I love terrariums for many reasons, but one of the main pluses is that they are genuinely low maintenance: a jar can go for months with nothing more than a bit of a dust now and again. But that doesn't mean no-maintenance - over time, plants will outgrow their space and the glass will grow cloudy, signalling it's time for a revamp.
That's what happened to a terrarium I planted back in August 2009 - it looked good for well over a year, and then recently I started hiding it behind the living room curtains because the plants inside had begun to look really sad (see below - eurgh).
Aside from the fact tht I've been busier than a one-eyed cat watching two mouse holes, I'd had to delay any work on the jar because it's really hard to get hold of small houseplants suitable for terrariums these days - one garden centre manager I spoke to said she no longer buys in 'mini' houseplants because they've gone up so much in price and everyone wants bigger, cheaper plants - the manager of another garden centre told me he's stopped selling houseplants altogether because they are simply not good sellers these days.
Anyway, Wilkinson came to the rescue with a tray of good-looking specime that ticked the boxes for terrarium dwellers - small enough to fit in the jar, fond of humid conditions and ideally slow-growing.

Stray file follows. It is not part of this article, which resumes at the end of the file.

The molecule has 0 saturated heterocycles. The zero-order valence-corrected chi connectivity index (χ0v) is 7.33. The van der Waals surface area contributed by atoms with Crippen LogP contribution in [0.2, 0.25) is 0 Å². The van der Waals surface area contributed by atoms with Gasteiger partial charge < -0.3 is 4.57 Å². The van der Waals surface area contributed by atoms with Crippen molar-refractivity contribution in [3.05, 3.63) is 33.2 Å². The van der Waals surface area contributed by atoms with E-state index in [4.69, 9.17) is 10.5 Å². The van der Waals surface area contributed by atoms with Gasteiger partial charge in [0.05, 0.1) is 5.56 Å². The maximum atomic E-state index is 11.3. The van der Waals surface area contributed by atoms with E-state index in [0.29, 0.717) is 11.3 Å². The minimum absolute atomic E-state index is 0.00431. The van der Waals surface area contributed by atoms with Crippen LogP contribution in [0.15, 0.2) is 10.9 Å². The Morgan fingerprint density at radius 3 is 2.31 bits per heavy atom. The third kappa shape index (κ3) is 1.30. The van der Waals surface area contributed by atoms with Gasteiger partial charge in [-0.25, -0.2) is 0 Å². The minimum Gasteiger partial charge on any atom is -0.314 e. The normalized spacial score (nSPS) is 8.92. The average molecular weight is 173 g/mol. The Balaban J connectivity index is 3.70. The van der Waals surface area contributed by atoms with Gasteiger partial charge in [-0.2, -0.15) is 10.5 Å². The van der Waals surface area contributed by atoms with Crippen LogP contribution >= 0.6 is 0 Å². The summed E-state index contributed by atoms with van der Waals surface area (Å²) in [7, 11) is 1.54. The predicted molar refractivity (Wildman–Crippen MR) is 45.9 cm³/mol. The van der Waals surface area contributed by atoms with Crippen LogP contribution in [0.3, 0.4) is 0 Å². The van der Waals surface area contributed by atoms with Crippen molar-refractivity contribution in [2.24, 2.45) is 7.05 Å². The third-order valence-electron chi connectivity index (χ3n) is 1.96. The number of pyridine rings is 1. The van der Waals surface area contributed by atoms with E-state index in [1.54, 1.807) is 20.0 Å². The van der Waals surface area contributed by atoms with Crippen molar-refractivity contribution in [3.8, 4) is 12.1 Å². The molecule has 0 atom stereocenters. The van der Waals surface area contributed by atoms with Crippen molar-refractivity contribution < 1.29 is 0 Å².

Replanting is easy - just empty out the old plants, relocate or compost as appropriate; give the empty jar a good scrub with hot soapy water, then add fresh compost and the new plants.
In this case I went for a couple of Fittonias, a tiny bit of small-leaved Tradescantia (it grows fast) and some kind of Dracaena (I think). The red and white veins are a bit more gaudy than I'd usually like, but somehow in that particular jar, it works. Job done in about 15 minutes - just long enough for the kids to watch an episode of the Octonauts and for me to get my plant fix for the day.
It now sits in the hall alongside another recently replanted terrarium, (see right) and they look great side-by-side. I reckon the next replant will be in summer 2012 - although the Tradescantia will need snipping back well before that, as it's a bit of a bully.